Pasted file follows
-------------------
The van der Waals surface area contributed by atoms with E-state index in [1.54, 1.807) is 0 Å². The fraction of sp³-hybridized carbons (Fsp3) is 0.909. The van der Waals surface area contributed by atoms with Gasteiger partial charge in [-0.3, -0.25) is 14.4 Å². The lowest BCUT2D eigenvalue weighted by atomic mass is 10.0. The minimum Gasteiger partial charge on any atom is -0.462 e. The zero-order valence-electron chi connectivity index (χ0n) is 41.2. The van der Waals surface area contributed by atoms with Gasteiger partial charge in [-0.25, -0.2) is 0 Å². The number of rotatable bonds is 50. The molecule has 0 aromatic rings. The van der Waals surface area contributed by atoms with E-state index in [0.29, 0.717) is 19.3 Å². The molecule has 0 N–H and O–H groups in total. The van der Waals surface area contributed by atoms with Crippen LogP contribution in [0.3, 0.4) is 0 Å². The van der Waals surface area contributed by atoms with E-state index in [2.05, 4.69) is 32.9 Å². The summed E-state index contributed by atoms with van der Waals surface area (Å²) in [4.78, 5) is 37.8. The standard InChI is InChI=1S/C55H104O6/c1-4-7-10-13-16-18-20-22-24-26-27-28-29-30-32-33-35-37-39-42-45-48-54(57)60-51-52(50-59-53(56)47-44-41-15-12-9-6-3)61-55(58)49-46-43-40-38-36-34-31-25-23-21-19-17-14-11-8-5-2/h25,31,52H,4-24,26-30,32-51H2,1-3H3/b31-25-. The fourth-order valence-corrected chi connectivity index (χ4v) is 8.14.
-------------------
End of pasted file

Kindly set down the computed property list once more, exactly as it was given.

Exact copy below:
The van der Waals surface area contributed by atoms with E-state index in [1.54, 1.807) is 0 Å². The fraction of sp³-hybridized carbons (Fsp3) is 0.909. The van der Waals surface area contributed by atoms with Gasteiger partial charge in [-0.3, -0.25) is 14.4 Å². The lowest BCUT2D eigenvalue weighted by atomic mass is 10.0. The minimum Gasteiger partial charge on any atom is -0.462 e. The zero-order valence-electron chi connectivity index (χ0n) is 41.2. The van der Waals surface area contributed by atoms with Gasteiger partial charge in [-0.25, -0.2) is 0 Å². The number of rotatable bonds is 50. The molecule has 0 aromatic rings. The van der Waals surface area contributed by atoms with E-state index in [0.29, 0.717) is 19.3 Å². The molecule has 0 N–H and O–H groups in total. The van der Waals surface area contributed by atoms with Crippen LogP contribution in [0.3, 0.4) is 0 Å². The van der Waals surface area contributed by atoms with E-state index in [2.05, 4.69) is 32.9 Å². The summed E-state index contributed by atoms with van der Waals surface area (Å²) in [4.78, 5) is 37.8. The standard InChI is InChI=1S/C55H104O6/c1-4-7-10-13-16-18-20-22-24-26-27-28-29-30-32-33-35-37-39-42-45-48-54(57)60-51-52(50-59-53(56)47-44-41-15-12-9-6-3)61-55(58)49-46-43-40-38-36-34-31-25-23-21-19-17-14-11-8-5-2/h25,31,52H,4-24,26-30,32-51H2,1-3H3/b31-25-. The fourth-order valence-corrected chi connectivity index (χ4v) is 8.14.